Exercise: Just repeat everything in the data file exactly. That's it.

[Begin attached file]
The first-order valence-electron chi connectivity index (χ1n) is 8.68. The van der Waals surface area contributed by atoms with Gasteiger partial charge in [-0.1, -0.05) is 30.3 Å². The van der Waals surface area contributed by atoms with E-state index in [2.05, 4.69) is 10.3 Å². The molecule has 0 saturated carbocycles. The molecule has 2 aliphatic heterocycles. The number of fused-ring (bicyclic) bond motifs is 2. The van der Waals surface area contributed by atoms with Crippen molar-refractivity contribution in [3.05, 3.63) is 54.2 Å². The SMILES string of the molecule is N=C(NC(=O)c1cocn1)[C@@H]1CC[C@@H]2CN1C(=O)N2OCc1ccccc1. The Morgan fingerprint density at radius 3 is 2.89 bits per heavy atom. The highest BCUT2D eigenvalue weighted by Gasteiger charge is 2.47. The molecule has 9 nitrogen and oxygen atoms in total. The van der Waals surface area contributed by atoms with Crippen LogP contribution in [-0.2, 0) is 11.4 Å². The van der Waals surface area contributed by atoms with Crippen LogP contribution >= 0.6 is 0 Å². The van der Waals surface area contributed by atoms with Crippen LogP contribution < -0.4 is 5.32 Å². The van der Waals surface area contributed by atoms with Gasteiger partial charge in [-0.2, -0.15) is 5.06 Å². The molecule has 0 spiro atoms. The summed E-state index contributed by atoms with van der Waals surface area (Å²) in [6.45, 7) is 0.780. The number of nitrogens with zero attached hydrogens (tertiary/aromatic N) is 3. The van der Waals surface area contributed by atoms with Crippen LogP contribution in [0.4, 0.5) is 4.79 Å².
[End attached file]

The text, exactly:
The first-order valence-electron chi connectivity index (χ1n) is 8.68. The van der Waals surface area contributed by atoms with Gasteiger partial charge in [-0.1, -0.05) is 30.3 Å². The van der Waals surface area contributed by atoms with E-state index in [2.05, 4.69) is 10.3 Å². The molecule has 0 saturated carbocycles. The molecule has 2 aliphatic heterocycles. The number of fused-ring (bicyclic) bond motifs is 2. The van der Waals surface area contributed by atoms with Crippen molar-refractivity contribution in [3.05, 3.63) is 54.2 Å². The SMILES string of the molecule is N=C(NC(=O)c1cocn1)[C@@H]1CC[C@@H]2CN1C(=O)N2OCc1ccccc1. The Morgan fingerprint density at radius 3 is 2.89 bits per heavy atom. The highest BCUT2D eigenvalue weighted by Gasteiger charge is 2.47. The molecule has 9 nitrogen and oxygen atoms in total. The van der Waals surface area contributed by atoms with Crippen LogP contribution in [-0.2, 0) is 11.4 Å². The van der Waals surface area contributed by atoms with Crippen LogP contribution >= 0.6 is 0 Å². The van der Waals surface area contributed by atoms with Crippen LogP contribution < -0.4 is 5.32 Å². The van der Waals surface area contributed by atoms with Gasteiger partial charge in [-0.2, -0.15) is 5.06 Å². The molecule has 0 spiro atoms. The summed E-state index contributed by atoms with van der Waals surface area (Å²) in [6.45, 7) is 0.780. The number of nitrogens with zero attached hydrogens (tertiary/aromatic N) is 3. The van der Waals surface area contributed by atoms with Crippen LogP contribution in [0.4, 0.5) is 4.79 Å².